Gabriel Shanks and G.L. Morrison

Shanks R

Gabriel Shanks
Duet Of Myself

Created using G.L. Morrison’s poem (below) as inspiration

Howl for Me
By G.L. Morrison

I have howled at night alone like a dog, hollow and wild
I have coo-whimpered the dying song of a pigeon caught in the dog’s
my heart is a double-throated singer, duet of myself
I stalk myself through these mad streets
passing cars toss their headlights in puddles like discarded cigarettes
cherry burning
their reflection set my feet on fire
acid clouds darken with chemical rain
my shadow splashes at the side of building
gray as hiroshima ash

the best minds of my generation
were destroyed by greed
and doting parents and I didn’t see it
I was busy learning not to look, not look
starving in our mothers’ kitchens
clothed only in our father’s prejudices
starving, cynical, naked
we dragged ourselves through alleys
and days looking for nothing

anger is justice defiled                                    but
we never knew her innocent
justice was turning tricks before we were born
we danced the faggot streets
knew everything, expected nothing
and were never surprised
burning adolescent tallow off our quick lit wicks
saving nothing for tomorrow
who knew we would survive?

starry nights, so many starry nights
seen through madhouse windows
constellations sordid and stale
yesterday’s failed suicide attempt
stars falling like accusations
beautiful in their falling

belle morte,
fireworks, light show, stars in death
beautiful, beautiful
the machinery of night
grinds on, gears slip
noticing us not at all


Shanks I

Gabriel Shanks
Canal and Mott
Inspiration piece provided to G.L. Morrison

Canal and Mott
By G.L. Morrison

The ghosts of what’s to come shop here.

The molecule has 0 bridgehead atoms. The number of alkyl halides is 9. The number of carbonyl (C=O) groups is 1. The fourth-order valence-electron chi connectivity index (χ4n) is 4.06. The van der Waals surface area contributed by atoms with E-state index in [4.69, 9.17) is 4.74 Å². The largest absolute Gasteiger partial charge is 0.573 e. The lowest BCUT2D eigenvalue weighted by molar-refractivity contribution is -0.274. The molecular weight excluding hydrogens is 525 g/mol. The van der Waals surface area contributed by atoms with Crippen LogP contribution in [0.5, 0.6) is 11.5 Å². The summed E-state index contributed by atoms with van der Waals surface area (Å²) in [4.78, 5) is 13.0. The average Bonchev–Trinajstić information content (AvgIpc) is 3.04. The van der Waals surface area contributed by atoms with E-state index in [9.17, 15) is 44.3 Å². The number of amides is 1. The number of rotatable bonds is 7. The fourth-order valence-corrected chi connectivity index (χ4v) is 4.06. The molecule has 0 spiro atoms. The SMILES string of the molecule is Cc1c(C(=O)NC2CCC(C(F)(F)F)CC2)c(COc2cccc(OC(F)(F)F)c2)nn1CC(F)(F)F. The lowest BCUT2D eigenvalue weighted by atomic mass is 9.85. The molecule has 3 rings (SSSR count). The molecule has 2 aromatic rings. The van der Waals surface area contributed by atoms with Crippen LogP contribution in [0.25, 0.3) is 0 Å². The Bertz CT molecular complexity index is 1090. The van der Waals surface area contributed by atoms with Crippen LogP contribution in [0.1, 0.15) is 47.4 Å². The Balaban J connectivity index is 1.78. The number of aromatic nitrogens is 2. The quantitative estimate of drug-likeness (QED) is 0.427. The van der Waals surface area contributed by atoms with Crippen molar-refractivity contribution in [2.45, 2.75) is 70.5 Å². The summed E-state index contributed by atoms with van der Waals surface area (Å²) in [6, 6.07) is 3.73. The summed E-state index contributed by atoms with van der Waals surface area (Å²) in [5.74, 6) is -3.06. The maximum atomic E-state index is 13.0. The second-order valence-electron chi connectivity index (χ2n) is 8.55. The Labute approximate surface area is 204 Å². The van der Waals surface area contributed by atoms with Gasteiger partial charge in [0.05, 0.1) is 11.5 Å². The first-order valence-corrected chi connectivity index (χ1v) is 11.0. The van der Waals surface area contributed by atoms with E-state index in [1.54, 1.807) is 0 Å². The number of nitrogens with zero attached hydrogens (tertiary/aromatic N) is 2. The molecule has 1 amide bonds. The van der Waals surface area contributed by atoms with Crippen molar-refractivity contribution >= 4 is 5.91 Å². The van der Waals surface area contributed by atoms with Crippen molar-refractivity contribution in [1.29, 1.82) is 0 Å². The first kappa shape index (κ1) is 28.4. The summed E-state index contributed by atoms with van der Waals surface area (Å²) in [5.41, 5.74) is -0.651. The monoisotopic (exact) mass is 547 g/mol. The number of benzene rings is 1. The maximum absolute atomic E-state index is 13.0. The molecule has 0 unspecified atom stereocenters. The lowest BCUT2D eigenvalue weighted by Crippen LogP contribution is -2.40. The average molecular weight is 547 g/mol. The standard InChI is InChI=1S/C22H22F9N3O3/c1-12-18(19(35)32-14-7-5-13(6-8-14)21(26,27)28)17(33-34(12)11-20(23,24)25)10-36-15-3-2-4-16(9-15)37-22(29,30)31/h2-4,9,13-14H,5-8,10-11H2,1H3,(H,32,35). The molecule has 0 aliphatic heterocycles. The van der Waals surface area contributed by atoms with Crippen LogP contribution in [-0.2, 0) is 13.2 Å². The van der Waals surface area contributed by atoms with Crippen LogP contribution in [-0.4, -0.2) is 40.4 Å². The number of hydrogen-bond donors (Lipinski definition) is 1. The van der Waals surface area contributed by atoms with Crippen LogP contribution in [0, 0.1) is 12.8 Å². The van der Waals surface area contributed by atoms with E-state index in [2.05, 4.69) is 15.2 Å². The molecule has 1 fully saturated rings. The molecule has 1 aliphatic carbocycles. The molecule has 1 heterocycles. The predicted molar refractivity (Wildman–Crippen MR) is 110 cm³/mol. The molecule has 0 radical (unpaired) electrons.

Armed with bright shopping bags
that smell of cloves and Szechuan pepper,
but are filled to overflowing with totchke moments
savory regrets and battery operated
appliances of destiny, these zeitghosts overtake
our common sense(s). They are reverse
pickpockets who slip gaudy keychains
and snowglobes into the bags of unwary tourists.

Possibilities chase us up the street like rain
forcing us to take shelter in storefront windows
and kiosks full of everything we never knew
to need. Buy nothing and still it will all come
home with you. The open Air is five-spice thick:
the bitter hickory smoke of a street vendor’s poultry
competes for top note with the invisible breeze
of star anise and cinnamon that trails after
an old woman exiting an adjacent restaurant.

Hao Hao.
Pungent but good as the moment passed,
the moment to come waits like a mugger.
Stars appear in the still light city sky
distant and dark as fennel seeds in rye bread.
We can’t help noticing
every sixty seconds we spend here
we grow one minute older.

Note: All of the art, writing, and music on this site belongs to the person who created it. Copying or republishing anything you see here without express and written permission from the author or artist is strictly prohibited.


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